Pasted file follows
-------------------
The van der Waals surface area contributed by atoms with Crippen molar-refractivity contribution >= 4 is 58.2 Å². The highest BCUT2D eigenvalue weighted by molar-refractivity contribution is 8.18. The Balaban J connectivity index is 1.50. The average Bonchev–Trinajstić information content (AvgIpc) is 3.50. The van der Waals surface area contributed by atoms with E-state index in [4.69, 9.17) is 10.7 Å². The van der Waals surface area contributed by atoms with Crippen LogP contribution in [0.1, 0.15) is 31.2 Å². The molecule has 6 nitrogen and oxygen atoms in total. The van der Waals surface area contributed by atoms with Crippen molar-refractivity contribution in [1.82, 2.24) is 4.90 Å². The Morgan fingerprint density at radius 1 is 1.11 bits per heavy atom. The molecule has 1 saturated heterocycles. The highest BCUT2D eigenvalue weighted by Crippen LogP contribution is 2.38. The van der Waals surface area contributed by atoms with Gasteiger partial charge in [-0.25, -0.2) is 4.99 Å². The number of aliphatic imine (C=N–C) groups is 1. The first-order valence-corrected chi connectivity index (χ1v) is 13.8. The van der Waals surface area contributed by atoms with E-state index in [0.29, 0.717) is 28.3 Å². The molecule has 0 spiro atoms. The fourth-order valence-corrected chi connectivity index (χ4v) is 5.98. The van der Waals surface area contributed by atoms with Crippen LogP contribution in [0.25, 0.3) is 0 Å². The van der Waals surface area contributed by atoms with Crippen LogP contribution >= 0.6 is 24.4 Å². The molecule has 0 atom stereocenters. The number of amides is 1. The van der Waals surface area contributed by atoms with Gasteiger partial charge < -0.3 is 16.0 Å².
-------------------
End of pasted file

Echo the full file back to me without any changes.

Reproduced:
The van der Waals surface area contributed by atoms with Crippen molar-refractivity contribution >= 4 is 58.2 Å². The highest BCUT2D eigenvalue weighted by molar-refractivity contribution is 8.18. The Balaban J connectivity index is 1.50. The average Bonchev–Trinajstić information content (AvgIpc) is 3.50. The van der Waals surface area contributed by atoms with E-state index in [4.69, 9.17) is 10.7 Å². The van der Waals surface area contributed by atoms with Crippen LogP contribution in [0.1, 0.15) is 31.2 Å². The molecule has 6 nitrogen and oxygen atoms in total. The van der Waals surface area contributed by atoms with Crippen molar-refractivity contribution in [1.82, 2.24) is 4.90 Å². The Morgan fingerprint density at radius 1 is 1.11 bits per heavy atom. The molecule has 1 saturated heterocycles. The highest BCUT2D eigenvalue weighted by Crippen LogP contribution is 2.38. The van der Waals surface area contributed by atoms with Gasteiger partial charge in [-0.25, -0.2) is 4.99 Å². The number of aliphatic imine (C=N–C) groups is 1. The first-order valence-corrected chi connectivity index (χ1v) is 13.8. The van der Waals surface area contributed by atoms with E-state index in [0.29, 0.717) is 28.3 Å². The molecule has 0 spiro atoms. The fourth-order valence-corrected chi connectivity index (χ4v) is 5.98. The van der Waals surface area contributed by atoms with Crippen LogP contribution in [0.25, 0.3) is 0 Å². The van der Waals surface area contributed by atoms with Crippen LogP contribution >= 0.6 is 24.4 Å². The molecule has 0 atom stereocenters. The number of amides is 1. The van der Waals surface area contributed by atoms with Gasteiger partial charge < -0.3 is 16.0 Å².